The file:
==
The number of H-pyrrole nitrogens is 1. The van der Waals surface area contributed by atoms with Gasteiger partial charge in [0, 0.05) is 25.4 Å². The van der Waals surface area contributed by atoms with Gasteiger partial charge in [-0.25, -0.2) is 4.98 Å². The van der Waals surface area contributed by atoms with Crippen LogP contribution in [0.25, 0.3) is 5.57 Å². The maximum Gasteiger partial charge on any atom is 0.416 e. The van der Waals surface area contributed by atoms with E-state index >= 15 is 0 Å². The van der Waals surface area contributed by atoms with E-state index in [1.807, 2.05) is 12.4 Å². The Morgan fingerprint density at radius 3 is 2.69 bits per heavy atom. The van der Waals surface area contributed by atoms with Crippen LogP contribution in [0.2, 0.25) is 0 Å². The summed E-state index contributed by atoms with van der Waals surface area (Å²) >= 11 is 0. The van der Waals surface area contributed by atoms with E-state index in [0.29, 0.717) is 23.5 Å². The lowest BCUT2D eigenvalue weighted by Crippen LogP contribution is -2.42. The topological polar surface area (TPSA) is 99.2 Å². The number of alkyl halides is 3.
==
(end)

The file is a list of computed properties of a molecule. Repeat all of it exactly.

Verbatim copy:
The number of H-pyrrole nitrogens is 1. The van der Waals surface area contributed by atoms with Gasteiger partial charge in [0, 0.05) is 25.4 Å². The van der Waals surface area contributed by atoms with Gasteiger partial charge in [-0.25, -0.2) is 4.98 Å². The van der Waals surface area contributed by atoms with Crippen LogP contribution in [0.25, 0.3) is 5.57 Å². The maximum Gasteiger partial charge on any atom is 0.416 e. The van der Waals surface area contributed by atoms with E-state index >= 15 is 0 Å². The van der Waals surface area contributed by atoms with E-state index in [1.807, 2.05) is 12.4 Å². The Morgan fingerprint density at radius 3 is 2.69 bits per heavy atom. The van der Waals surface area contributed by atoms with Crippen LogP contribution in [0.2, 0.25) is 0 Å². The summed E-state index contributed by atoms with van der Waals surface area (Å²) >= 11 is 0. The van der Waals surface area contributed by atoms with E-state index in [0.29, 0.717) is 23.5 Å². The lowest BCUT2D eigenvalue weighted by Crippen LogP contribution is -2.42. The topological polar surface area (TPSA) is 99.2 Å². The number of alkyl halides is 3.